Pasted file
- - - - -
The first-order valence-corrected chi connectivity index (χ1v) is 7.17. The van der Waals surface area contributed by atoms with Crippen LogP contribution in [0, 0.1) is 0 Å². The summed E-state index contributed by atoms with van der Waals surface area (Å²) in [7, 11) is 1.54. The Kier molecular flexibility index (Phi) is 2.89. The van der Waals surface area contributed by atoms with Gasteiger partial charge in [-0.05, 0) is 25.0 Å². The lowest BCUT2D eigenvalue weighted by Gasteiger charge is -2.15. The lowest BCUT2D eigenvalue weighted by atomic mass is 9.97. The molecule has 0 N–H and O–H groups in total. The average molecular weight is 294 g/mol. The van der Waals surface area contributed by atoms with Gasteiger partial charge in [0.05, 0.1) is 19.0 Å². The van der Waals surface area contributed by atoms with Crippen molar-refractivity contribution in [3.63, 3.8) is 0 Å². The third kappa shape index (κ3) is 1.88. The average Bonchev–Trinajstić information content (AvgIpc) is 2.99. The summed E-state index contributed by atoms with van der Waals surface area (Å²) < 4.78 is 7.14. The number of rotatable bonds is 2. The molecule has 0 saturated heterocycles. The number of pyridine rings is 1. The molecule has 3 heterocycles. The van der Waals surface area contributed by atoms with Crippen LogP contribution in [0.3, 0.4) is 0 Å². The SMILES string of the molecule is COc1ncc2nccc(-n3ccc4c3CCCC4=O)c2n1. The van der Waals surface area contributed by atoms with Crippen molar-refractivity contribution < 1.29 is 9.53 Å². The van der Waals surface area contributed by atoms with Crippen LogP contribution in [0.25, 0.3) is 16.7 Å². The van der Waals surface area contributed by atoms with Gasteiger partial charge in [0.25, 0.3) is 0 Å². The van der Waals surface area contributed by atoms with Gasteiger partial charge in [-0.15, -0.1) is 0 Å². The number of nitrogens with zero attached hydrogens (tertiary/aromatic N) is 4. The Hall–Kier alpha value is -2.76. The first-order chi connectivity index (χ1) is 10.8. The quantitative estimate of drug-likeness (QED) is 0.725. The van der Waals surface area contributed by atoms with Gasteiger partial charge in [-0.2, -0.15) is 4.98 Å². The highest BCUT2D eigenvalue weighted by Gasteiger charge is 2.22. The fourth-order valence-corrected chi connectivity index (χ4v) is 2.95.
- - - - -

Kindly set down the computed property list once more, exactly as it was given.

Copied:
The first-order valence-corrected chi connectivity index (χ1v) is 7.17. The van der Waals surface area contributed by atoms with Crippen LogP contribution in [0, 0.1) is 0 Å². The summed E-state index contributed by atoms with van der Waals surface area (Å²) in [7, 11) is 1.54. The Kier molecular flexibility index (Phi) is 2.89. The van der Waals surface area contributed by atoms with Gasteiger partial charge in [-0.05, 0) is 25.0 Å². The lowest BCUT2D eigenvalue weighted by Gasteiger charge is -2.15. The lowest BCUT2D eigenvalue weighted by atomic mass is 9.97. The molecule has 0 N–H and O–H groups in total. The average molecular weight is 294 g/mol. The van der Waals surface area contributed by atoms with Gasteiger partial charge in [0.05, 0.1) is 19.0 Å². The van der Waals surface area contributed by atoms with Crippen molar-refractivity contribution in [3.63, 3.8) is 0 Å². The third kappa shape index (κ3) is 1.88. The average Bonchev–Trinajstić information content (AvgIpc) is 2.99. The summed E-state index contributed by atoms with van der Waals surface area (Å²) < 4.78 is 7.14. The number of rotatable bonds is 2. The molecule has 0 saturated heterocycles. The number of pyridine rings is 1. The molecule has 3 heterocycles. The van der Waals surface area contributed by atoms with Crippen LogP contribution in [0.3, 0.4) is 0 Å². The SMILES string of the molecule is COc1ncc2nccc(-n3ccc4c3CCCC4=O)c2n1. The van der Waals surface area contributed by atoms with Crippen molar-refractivity contribution < 1.29 is 9.53 Å². The van der Waals surface area contributed by atoms with Crippen LogP contribution in [0.25, 0.3) is 16.7 Å². The van der Waals surface area contributed by atoms with Gasteiger partial charge in [0.25, 0.3) is 0 Å². The van der Waals surface area contributed by atoms with Gasteiger partial charge in [-0.15, -0.1) is 0 Å². The number of nitrogens with zero attached hydrogens (tertiary/aromatic N) is 4. The Hall–Kier alpha value is -2.76. The first-order chi connectivity index (χ1) is 10.8. The quantitative estimate of drug-likeness (QED) is 0.725. The van der Waals surface area contributed by atoms with Gasteiger partial charge in [-0.2, -0.15) is 4.98 Å². The highest BCUT2D eigenvalue weighted by Gasteiger charge is 2.22. The fourth-order valence-corrected chi connectivity index (χ4v) is 2.95.